Assessment is a key way in which we recognise and reward student progress and develop students' skills for employment. Well-designed assessment can provide a levelling of the playing field, as it ensures that all students, regardless of background, understand how and when they will be assessed, experience a variety of assessment types and have formative opportunities to learn how to demonstrate that they meet the learning outcomes of a programme or module. Fair assessment minimises the need to make adjustments for particular groups by considering inclusivity at the outset.
Use the self-reflection grid and score yourself between 1 and 5 for each point. You can then use the statements below to find out what you can do to further your practice in each area.
I understand the limitations of assessment that prevent it being inclusive.
Issues with assessment can affect both staff and students: Imperial College provide a list of common problems that limit inclusive assessment and offer a range of mitigating strategies. They complement these suggestions with a guide to "implementing assessment choice" and an inclusion checklist.
I actively select assessment types that enable students from varied groups to demonstrate achievement of the learning outcomes.
Intentional design of inclusive assessment is essential. Plymouth University has a seven-step guide to further support the design and implementation of inclusive assessment. Point 3 is of particular relevance as it discusses how to incorporate choice into assessment.
I clearly articulate the learning outcomes for the course and how the assessment activities measure these.
Transparency in assessment is key to ensuring all students understand what they are being assessed on. Course approval information and module handbooks should make explicit the module and learning outcomes, and the links between those outcomes and the assessment tasks. At the University of Sheffield, the principles of assessment are intended to support an integrated approach to assessment that supports all students.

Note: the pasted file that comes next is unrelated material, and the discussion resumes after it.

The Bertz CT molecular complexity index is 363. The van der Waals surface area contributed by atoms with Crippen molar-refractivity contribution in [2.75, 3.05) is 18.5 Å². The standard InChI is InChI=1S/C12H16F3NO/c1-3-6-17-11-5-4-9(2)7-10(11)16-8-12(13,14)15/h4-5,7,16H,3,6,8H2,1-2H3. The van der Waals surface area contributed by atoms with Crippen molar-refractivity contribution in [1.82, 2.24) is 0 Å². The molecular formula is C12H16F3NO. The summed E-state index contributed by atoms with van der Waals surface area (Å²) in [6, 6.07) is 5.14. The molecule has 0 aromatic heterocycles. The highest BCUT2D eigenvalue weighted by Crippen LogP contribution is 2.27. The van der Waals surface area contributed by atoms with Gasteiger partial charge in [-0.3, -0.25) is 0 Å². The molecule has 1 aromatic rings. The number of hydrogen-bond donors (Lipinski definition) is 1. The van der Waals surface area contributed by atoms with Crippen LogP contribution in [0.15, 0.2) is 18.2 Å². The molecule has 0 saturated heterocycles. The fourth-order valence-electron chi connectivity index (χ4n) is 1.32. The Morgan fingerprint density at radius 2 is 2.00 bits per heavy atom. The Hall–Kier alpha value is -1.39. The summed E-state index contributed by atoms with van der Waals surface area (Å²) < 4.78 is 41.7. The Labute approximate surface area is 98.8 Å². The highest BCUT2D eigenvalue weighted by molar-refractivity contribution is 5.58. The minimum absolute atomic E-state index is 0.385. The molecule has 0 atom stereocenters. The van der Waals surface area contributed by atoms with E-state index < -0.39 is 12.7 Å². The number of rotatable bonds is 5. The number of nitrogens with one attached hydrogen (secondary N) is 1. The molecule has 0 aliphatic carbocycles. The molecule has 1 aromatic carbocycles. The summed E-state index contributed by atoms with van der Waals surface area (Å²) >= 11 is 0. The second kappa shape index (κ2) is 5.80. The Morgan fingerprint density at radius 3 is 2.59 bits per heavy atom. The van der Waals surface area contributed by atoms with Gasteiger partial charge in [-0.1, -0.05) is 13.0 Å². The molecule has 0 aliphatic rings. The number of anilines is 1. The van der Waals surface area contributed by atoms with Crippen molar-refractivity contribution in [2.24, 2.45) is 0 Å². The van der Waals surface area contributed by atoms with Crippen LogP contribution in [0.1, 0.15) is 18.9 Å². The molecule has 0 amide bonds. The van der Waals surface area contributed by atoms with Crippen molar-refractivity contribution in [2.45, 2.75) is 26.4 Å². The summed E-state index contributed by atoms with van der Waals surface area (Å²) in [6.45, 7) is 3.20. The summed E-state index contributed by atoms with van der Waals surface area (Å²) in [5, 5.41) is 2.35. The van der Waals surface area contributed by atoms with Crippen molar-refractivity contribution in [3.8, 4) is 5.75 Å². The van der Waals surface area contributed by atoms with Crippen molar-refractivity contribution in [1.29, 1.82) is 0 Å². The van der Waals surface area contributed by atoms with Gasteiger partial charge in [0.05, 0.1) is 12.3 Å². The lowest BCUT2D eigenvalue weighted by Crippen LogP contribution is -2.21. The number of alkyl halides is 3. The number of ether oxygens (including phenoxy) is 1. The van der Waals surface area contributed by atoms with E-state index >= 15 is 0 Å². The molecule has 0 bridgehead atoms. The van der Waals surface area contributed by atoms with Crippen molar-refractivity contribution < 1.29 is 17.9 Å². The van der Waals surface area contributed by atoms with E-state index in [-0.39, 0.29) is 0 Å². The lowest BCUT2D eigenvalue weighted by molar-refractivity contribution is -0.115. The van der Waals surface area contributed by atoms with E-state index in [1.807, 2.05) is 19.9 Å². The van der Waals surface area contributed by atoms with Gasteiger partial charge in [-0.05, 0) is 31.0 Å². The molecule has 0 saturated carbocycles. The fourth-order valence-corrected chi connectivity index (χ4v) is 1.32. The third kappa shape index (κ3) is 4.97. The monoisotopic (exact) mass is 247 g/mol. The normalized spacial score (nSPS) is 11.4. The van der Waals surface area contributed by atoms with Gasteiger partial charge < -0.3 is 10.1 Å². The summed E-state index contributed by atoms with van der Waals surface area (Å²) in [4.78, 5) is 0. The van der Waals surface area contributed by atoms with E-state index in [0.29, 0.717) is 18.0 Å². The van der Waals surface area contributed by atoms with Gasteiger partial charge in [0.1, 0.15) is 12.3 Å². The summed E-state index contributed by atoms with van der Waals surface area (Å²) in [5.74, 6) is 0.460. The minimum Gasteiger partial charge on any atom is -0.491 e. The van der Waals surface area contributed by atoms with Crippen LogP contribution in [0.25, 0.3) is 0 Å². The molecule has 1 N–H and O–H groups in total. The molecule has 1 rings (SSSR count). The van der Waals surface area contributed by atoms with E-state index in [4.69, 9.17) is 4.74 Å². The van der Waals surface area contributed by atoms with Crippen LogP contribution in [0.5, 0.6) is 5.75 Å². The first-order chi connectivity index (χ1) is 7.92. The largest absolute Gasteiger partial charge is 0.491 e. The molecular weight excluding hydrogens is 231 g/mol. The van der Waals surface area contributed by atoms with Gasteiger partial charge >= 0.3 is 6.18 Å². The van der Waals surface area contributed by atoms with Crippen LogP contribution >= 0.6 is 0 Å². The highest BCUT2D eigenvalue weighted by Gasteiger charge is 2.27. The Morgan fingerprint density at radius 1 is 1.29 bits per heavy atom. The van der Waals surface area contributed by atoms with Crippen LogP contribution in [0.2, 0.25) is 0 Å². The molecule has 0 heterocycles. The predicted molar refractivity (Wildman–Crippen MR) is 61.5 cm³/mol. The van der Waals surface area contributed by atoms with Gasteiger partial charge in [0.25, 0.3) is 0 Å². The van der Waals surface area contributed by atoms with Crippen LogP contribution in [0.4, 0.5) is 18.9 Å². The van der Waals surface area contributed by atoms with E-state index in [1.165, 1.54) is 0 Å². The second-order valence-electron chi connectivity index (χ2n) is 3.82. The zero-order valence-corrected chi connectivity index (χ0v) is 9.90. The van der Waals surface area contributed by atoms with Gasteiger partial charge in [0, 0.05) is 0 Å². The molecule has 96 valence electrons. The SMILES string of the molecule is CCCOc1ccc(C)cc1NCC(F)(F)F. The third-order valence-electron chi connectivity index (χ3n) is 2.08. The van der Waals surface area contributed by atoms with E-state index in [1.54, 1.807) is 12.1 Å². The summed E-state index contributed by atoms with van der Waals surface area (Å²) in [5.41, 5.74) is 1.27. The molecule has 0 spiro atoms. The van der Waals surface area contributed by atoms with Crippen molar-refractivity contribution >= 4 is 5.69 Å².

I explicitly communicate the purpose, task, opportunities for choice and grading criteria for each assessment.
There are a wide range of assessment tasks to suit students with various preferred educational styles and backgrounds. Where more novel assessments are used it is important to ensure that students understand what is expected of them, and how that correlates to the previous experiences of assessment. Further support and guidance such as signposting to 301 Skills and links to Exams Guidance.
I provide formative assessment opportunities, with timely feedback, to increase students' assessment literacy ahead of the final summative assessment (the mark that counts).
Providing students with clear, transparent, consistent information about assessment, plus formative tasks best equips them to prepare for assessment. Information is now available on assessment and feedback as part of the Elevate Essentials.
Oxford Brookes University offers a one-stop web page dedicated to inclusive assessment. Focusing on tips and points to consider, the site encourages further thought and reflection on the different facets of assessment and feedback.
Leeds Beckett University have developed a detailed and wide-reaching Inclusive Teaching and Assessment Practice: Guidance for Staff. The handbook offers a range of inclusive curriculum development resources focused on assessment, with useful appendices including '10 tips for creating inclusive documents' and an 'Inclusive Practice Checklist'.